Franco Albini

Italian, 1905 - 1977

Franco Albini, architect, furniture and product designer, was born in Robbiate, near Milan, Italy in 1905. He studied under Gio Ponti at the Polytechnic University of Milan, earning a degree in architecture 1929, and began his career working at the firm Ponti founded with Emilo Lancia. Inspired by visits to Mies Van der Rohe’s Barcelona pavilion at the 1929 International Exposition, and Le Corbusier’s studio in Paris. Albini was also strongly influenced by the Rationalist Movement, which rejected traditionalism and promoted function and efficiency as primary concerns, celebrating the beauty of material and structure without ornamentation. In 1928, a year before graduating from college, he designed the now-iconic Albini Desk, for which he combined steel, glass, and wood with a striking minimalistic balance, the drawers appearing to float below the glass top. The Albini Desk was introduced by Knoll in 1949, and remains in production today. Albini famously said that it required and entire lifetime to build a chair, and he continued to refine many of his most successful designs, resulting in later variations of the original. For example, the Luisa chair, first introduced in 1949, didn't reach its definitive form until 1955. In 1950, he created the famous and fashionable Margherita and Gala chairs, made of bamboo and rattan, merging modernism with humble materials and traditional fine Italian craftsmanship.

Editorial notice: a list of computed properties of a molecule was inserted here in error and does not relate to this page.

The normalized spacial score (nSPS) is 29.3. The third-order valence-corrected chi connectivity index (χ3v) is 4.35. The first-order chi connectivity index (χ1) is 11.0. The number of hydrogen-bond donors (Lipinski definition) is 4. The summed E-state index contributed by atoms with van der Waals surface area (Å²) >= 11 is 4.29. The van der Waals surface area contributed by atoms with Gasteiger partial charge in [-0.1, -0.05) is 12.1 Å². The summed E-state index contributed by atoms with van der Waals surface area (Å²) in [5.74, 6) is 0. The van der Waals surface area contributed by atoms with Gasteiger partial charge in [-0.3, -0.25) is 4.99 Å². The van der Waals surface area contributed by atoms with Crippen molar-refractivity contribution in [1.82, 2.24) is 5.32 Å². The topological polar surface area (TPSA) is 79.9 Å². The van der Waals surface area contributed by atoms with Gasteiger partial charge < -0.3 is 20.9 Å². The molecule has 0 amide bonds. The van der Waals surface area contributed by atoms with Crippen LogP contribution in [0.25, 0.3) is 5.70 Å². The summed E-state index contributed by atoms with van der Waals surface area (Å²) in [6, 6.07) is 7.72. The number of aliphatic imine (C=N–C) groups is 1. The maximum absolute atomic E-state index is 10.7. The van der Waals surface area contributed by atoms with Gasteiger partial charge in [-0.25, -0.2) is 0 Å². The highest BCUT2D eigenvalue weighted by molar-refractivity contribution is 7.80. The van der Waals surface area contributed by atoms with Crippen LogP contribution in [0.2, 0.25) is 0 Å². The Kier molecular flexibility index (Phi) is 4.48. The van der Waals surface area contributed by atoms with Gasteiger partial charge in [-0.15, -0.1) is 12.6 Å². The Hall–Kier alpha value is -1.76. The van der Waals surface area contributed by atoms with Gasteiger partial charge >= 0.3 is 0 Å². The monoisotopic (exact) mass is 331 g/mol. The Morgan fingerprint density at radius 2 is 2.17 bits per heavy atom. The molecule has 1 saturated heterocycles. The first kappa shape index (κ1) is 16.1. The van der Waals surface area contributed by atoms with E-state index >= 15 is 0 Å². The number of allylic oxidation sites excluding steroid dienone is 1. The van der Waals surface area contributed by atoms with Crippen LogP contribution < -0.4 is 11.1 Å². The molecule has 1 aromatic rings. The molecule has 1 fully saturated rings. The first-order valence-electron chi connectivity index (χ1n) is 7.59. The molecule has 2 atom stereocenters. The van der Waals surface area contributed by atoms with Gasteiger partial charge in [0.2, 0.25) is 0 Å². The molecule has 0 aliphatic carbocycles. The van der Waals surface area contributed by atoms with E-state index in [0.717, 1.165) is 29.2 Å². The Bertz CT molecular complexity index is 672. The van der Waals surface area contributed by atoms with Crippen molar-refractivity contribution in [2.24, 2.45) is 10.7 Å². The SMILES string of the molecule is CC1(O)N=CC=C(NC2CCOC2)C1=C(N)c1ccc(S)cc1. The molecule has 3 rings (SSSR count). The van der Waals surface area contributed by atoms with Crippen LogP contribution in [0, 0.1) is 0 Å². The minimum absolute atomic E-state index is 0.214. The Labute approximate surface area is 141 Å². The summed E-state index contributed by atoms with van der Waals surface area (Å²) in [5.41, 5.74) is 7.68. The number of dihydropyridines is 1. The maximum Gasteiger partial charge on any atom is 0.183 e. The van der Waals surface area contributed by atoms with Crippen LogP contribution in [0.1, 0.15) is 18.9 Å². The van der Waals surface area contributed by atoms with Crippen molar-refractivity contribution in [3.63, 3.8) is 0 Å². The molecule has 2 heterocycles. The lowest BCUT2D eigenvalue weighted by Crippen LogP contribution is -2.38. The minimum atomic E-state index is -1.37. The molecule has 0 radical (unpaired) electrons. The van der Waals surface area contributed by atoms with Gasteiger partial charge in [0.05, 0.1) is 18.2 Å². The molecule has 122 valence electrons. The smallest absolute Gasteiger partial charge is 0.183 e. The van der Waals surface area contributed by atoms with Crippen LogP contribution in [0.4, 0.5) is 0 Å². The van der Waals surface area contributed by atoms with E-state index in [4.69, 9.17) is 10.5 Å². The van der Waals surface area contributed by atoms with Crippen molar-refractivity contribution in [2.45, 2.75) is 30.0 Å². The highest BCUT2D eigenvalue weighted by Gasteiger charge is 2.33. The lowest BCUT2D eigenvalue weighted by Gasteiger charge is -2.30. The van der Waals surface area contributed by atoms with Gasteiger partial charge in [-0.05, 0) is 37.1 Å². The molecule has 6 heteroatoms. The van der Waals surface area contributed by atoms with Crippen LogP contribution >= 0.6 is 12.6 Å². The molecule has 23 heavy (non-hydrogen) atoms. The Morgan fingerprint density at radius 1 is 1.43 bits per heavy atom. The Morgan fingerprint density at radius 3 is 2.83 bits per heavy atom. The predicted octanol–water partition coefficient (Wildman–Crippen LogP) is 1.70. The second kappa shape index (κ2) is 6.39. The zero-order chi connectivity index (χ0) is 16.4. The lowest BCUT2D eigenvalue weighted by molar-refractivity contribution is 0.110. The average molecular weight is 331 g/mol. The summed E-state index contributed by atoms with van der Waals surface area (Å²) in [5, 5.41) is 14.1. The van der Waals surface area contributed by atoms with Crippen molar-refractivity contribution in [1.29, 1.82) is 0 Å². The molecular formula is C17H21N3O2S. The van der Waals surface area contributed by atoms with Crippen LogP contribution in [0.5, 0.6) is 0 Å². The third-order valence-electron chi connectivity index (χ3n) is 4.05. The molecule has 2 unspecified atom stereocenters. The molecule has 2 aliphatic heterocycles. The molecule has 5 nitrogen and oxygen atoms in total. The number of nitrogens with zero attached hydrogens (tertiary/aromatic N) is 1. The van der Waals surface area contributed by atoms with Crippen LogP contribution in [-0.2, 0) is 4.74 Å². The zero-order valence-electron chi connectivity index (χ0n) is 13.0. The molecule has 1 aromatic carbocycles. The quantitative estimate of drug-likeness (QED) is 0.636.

Albini had a long and fruitful collaboration with the furniture maker Poggi, for which he created several important designs including the Luisa chair, awarded the Compasso d’Oro in 1955 and also in the collection of the Museum of Modern Art (MOMA); the very successful and iconic LB7 bookcase system (1957); the Cicognino side table (1953); the Rocking Chaise, originally designed for his house in 1938 but later relaunched with Poggi under the name PS16 in 1956; the Stadera desk (1958); the LB10 bookcase system (1958); and the PL19, or Three Pieces, armchair (1959).


Albini’s other important furniture and product designs include the custom-built Mitragliera (Italian for machine gun) lamp (1938–1940); the Veliero Bookcase, originally designed by Albini for his apartment in 1939 and made with two main V-shaped wood uprights, held together by a tensile structure supporting the shelves, the Fiorenza armchair for Arflex (1940), which he originally designed for his apartment and for the “Living Room in a Villa” exhibition for the VII Triennale and which he subsequently modified in 1952, 1956, and 1967; and the Orion 23-inch TV for Brionvega (1962).

Albini died in 1977, having received many honors in recognition of his creative contributions, including three Compasso d'Oro awards, the most prestigious Italian design prize. Franco Albini's legacy, from home furnishings to architectural and industrial projects represents a keystone of 20th-century Italian design.

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